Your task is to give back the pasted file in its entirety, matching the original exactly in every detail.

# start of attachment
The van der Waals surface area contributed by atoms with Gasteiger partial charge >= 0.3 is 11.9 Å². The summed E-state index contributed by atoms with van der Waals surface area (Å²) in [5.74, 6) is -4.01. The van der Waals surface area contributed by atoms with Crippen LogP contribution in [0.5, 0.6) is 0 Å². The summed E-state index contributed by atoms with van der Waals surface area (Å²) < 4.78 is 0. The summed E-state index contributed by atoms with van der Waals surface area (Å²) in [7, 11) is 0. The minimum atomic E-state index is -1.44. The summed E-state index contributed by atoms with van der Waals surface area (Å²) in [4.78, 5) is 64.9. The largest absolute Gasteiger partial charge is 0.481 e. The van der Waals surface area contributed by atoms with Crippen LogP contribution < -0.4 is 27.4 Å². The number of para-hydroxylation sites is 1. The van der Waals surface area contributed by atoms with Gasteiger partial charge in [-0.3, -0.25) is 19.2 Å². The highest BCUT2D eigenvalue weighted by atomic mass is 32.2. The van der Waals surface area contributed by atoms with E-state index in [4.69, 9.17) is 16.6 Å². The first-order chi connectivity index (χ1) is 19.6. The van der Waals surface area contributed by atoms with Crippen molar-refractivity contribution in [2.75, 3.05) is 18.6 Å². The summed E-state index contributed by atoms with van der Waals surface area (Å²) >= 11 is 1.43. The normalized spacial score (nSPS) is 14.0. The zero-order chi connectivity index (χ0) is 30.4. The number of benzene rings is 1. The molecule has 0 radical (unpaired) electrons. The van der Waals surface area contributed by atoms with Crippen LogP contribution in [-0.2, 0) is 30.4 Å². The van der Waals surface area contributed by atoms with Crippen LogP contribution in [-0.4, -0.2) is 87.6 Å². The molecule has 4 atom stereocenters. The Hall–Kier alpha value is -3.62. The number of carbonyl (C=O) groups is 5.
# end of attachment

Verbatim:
The van der Waals surface area contributed by atoms with Gasteiger partial charge >= 0.3 is 11.9 Å². The summed E-state index contributed by atoms with van der Waals surface area (Å²) in [5.74, 6) is -4.01. The van der Waals surface area contributed by atoms with Crippen LogP contribution in [0.5, 0.6) is 0 Å². The summed E-state index contributed by atoms with van der Waals surface area (Å²) < 4.78 is 0. The summed E-state index contributed by atoms with van der Waals surface area (Å²) in [7, 11) is 0. The minimum atomic E-state index is -1.44. The summed E-state index contributed by atoms with van der Waals surface area (Å²) in [4.78, 5) is 64.9. The largest absolute Gasteiger partial charge is 0.481 e. The van der Waals surface area contributed by atoms with Crippen LogP contribution < -0.4 is 27.4 Å². The number of para-hydroxylation sites is 1. The van der Waals surface area contributed by atoms with Gasteiger partial charge in [-0.3, -0.25) is 19.2 Å². The highest BCUT2D eigenvalue weighted by atomic mass is 32.2. The van der Waals surface area contributed by atoms with E-state index in [4.69, 9.17) is 16.6 Å². The first-order chi connectivity index (χ1) is 19.6. The van der Waals surface area contributed by atoms with Crippen molar-refractivity contribution in [2.75, 3.05) is 18.6 Å². The summed E-state index contributed by atoms with van der Waals surface area (Å²) >= 11 is 1.43. The normalized spacial score (nSPS) is 14.0. The zero-order chi connectivity index (χ0) is 30.4. The number of benzene rings is 1. The molecule has 0 radical (unpaired) electrons. The van der Waals surface area contributed by atoms with Crippen LogP contribution in [-0.2, 0) is 30.4 Å². The van der Waals surface area contributed by atoms with Crippen LogP contribution in [-0.4, -0.2) is 87.6 Å². The molecule has 4 atom stereocenters. The Hall–Kier alpha value is -3.62. The number of carbonyl (C=O) groups is 5.